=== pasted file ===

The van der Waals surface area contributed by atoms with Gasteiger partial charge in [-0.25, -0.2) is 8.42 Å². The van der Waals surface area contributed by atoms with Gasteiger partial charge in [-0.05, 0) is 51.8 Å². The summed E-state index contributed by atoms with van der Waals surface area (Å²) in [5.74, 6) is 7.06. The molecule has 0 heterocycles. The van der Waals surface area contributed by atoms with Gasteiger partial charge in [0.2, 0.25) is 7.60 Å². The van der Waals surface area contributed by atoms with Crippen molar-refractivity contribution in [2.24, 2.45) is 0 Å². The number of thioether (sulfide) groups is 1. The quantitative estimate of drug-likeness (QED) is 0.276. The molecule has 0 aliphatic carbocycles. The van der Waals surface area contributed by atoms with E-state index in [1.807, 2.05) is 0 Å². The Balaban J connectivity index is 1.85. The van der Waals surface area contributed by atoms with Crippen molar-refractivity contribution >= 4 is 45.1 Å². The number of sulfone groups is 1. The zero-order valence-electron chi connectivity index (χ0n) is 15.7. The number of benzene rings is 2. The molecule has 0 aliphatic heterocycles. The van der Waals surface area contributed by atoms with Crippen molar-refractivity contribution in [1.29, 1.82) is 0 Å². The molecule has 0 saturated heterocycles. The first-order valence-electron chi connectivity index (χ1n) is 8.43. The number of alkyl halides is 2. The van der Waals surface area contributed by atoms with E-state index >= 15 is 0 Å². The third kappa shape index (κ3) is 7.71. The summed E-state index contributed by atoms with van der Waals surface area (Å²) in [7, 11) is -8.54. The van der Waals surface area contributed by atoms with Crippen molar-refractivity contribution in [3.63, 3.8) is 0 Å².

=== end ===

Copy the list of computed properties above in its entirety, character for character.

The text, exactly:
The van der Waals surface area contributed by atoms with Gasteiger partial charge in [-0.25, -0.2) is 8.42 Å². The van der Waals surface area contributed by atoms with Gasteiger partial charge in [-0.05, 0) is 51.8 Å². The summed E-state index contributed by atoms with van der Waals surface area (Å²) in [5.74, 6) is 7.06. The molecule has 0 heterocycles. The van der Waals surface area contributed by atoms with Gasteiger partial charge in [0.2, 0.25) is 7.60 Å². The van der Waals surface area contributed by atoms with Crippen molar-refractivity contribution in [2.24, 2.45) is 0 Å². The number of thioether (sulfide) groups is 1. The quantitative estimate of drug-likeness (QED) is 0.276. The molecule has 0 aliphatic carbocycles. The van der Waals surface area contributed by atoms with E-state index in [1.807, 2.05) is 0 Å². The Balaban J connectivity index is 1.85. The van der Waals surface area contributed by atoms with Crippen molar-refractivity contribution >= 4 is 45.1 Å². The number of sulfone groups is 1. The zero-order valence-electron chi connectivity index (χ0n) is 15.7. The number of benzene rings is 2. The molecule has 0 aliphatic heterocycles. The van der Waals surface area contributed by atoms with Crippen molar-refractivity contribution in [1.29, 1.82) is 0 Å². The molecule has 0 saturated heterocycles. The first-order valence-electron chi connectivity index (χ1n) is 8.43. The number of alkyl halides is 2. The van der Waals surface area contributed by atoms with E-state index >= 15 is 0 Å². The third kappa shape index (κ3) is 7.71. The summed E-state index contributed by atoms with van der Waals surface area (Å²) in [7, 11) is -8.54. The van der Waals surface area contributed by atoms with Crippen molar-refractivity contribution in [3.63, 3.8) is 0 Å².